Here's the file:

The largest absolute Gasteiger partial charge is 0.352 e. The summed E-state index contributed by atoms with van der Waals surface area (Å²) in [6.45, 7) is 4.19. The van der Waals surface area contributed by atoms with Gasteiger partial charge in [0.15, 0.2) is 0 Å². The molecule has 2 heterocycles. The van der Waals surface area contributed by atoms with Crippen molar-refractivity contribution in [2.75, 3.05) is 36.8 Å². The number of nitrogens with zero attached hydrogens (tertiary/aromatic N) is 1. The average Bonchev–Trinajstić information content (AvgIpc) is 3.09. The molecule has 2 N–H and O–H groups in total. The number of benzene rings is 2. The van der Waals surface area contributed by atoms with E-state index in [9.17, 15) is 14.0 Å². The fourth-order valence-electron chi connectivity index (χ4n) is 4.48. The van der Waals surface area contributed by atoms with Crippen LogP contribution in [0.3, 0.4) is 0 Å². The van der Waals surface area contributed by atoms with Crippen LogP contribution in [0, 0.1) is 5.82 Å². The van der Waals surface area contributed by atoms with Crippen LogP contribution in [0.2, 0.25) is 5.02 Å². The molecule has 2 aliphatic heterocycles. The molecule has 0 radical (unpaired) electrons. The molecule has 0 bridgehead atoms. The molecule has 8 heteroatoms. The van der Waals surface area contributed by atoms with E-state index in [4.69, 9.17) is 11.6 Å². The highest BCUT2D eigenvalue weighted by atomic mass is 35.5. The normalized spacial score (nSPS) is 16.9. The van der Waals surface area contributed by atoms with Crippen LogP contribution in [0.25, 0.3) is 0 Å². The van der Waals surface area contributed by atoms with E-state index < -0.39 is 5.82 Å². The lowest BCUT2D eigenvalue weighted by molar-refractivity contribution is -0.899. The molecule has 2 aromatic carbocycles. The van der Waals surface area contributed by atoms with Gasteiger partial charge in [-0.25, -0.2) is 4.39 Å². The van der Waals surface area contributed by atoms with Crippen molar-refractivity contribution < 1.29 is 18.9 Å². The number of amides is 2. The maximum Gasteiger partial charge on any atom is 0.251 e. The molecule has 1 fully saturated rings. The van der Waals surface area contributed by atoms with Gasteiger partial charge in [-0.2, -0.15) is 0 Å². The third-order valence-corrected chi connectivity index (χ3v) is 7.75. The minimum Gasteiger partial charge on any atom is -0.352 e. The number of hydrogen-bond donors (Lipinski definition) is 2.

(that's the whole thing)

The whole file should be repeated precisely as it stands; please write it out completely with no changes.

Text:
The largest absolute Gasteiger partial charge is 0.352 e. The summed E-state index contributed by atoms with van der Waals surface area (Å²) in [6.45, 7) is 4.19. The van der Waals surface area contributed by atoms with Gasteiger partial charge in [0.15, 0.2) is 0 Å². The molecule has 2 heterocycles. The van der Waals surface area contributed by atoms with Crippen molar-refractivity contribution in [2.75, 3.05) is 36.8 Å². The number of nitrogens with zero attached hydrogens (tertiary/aromatic N) is 1. The average Bonchev–Trinajstić information content (AvgIpc) is 3.09. The molecule has 2 N–H and O–H groups in total. The number of benzene rings is 2. The van der Waals surface area contributed by atoms with E-state index in [9.17, 15) is 14.0 Å². The fourth-order valence-electron chi connectivity index (χ4n) is 4.48. The van der Waals surface area contributed by atoms with Crippen LogP contribution in [0.3, 0.4) is 0 Å². The van der Waals surface area contributed by atoms with Crippen LogP contribution in [0, 0.1) is 5.82 Å². The van der Waals surface area contributed by atoms with Crippen LogP contribution in [0.2, 0.25) is 5.02 Å². The molecule has 2 aliphatic heterocycles. The molecule has 0 radical (unpaired) electrons. The molecule has 0 bridgehead atoms. The molecule has 8 heteroatoms. The van der Waals surface area contributed by atoms with E-state index in [4.69, 9.17) is 11.6 Å². The highest BCUT2D eigenvalue weighted by atomic mass is 35.5. The normalized spacial score (nSPS) is 16.9. The van der Waals surface area contributed by atoms with Crippen LogP contribution in [0.25, 0.3) is 0 Å². The van der Waals surface area contributed by atoms with E-state index < -0.39 is 5.82 Å². The lowest BCUT2D eigenvalue weighted by molar-refractivity contribution is -0.899. The molecule has 2 aromatic carbocycles. The van der Waals surface area contributed by atoms with Gasteiger partial charge in [-0.25, -0.2) is 4.39 Å². The van der Waals surface area contributed by atoms with Crippen molar-refractivity contribution < 1.29 is 18.9 Å². The number of amides is 2. The maximum Gasteiger partial charge on any atom is 0.251 e. The molecule has 1 fully saturated rings. The van der Waals surface area contributed by atoms with Gasteiger partial charge in [-0.2, -0.15) is 0 Å². The third-order valence-corrected chi connectivity index (χ3v) is 7.75. The minimum Gasteiger partial charge on any atom is -0.352 e. The number of hydrogen-bond donors (Lipinski definition) is 2.